Pictures released by the semi-official ISNA news agency showed S-300 missile tubes and radar equipment during a military parade in southern Tehran, the BBC wrote.

Iran insists the system is necessary to defend itself, but the U.S. and Israel have criticized the sale.

The controversial contract got the go-ahead after last year's deal to lift international sanctions on Iran.

Read alsoRussia delivers 1st batch of S-300 missile systems to IranSix world powers led by the U.S. agreed in July to lift the sanctions which had locked down much of Iran's economy for years, in exchange for limits on Tehran's nuclear program.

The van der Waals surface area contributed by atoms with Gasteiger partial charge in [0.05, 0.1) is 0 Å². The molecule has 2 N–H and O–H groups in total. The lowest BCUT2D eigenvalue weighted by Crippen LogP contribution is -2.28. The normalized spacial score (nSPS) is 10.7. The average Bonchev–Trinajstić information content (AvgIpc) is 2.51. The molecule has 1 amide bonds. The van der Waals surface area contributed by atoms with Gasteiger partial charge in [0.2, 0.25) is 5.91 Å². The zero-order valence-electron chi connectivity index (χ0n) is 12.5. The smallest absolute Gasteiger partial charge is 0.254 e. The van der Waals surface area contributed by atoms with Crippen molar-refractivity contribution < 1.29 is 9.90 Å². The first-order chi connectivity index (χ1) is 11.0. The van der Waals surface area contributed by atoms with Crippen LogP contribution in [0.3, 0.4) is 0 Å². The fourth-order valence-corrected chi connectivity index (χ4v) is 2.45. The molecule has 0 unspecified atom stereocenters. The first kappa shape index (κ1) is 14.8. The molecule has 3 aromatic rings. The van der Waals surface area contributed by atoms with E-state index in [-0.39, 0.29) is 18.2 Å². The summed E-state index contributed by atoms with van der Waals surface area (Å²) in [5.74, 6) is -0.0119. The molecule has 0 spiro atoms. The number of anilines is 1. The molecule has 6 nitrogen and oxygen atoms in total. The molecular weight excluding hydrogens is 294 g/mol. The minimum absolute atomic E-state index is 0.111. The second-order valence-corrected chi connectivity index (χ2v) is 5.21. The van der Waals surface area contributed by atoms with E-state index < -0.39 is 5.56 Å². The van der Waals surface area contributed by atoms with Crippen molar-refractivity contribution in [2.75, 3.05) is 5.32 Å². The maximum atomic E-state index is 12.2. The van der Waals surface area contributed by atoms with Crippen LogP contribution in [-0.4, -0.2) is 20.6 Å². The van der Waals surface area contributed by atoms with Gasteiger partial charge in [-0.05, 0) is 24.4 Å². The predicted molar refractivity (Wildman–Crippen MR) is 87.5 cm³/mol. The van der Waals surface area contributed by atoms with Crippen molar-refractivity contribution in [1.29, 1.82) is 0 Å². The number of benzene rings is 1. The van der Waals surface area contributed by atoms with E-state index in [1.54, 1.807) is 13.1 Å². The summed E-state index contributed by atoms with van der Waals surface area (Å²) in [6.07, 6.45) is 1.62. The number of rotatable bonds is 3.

The missile parts went on display as President Hassan Rouhani pledged to defend Muslim countries against "terrorism and Israel" while insisting that his country's neighbors should not feel threatened.

The $800 million (GBP 562 million) missile contract, signed in 2007, was frozen by Russia in 2010 because of international sanctions against Iran. President Vladimir Putin unfroze it a year ago.

The S-300, made by Rostec, can be used against multiple targets including jets, or to shoot down other missiles.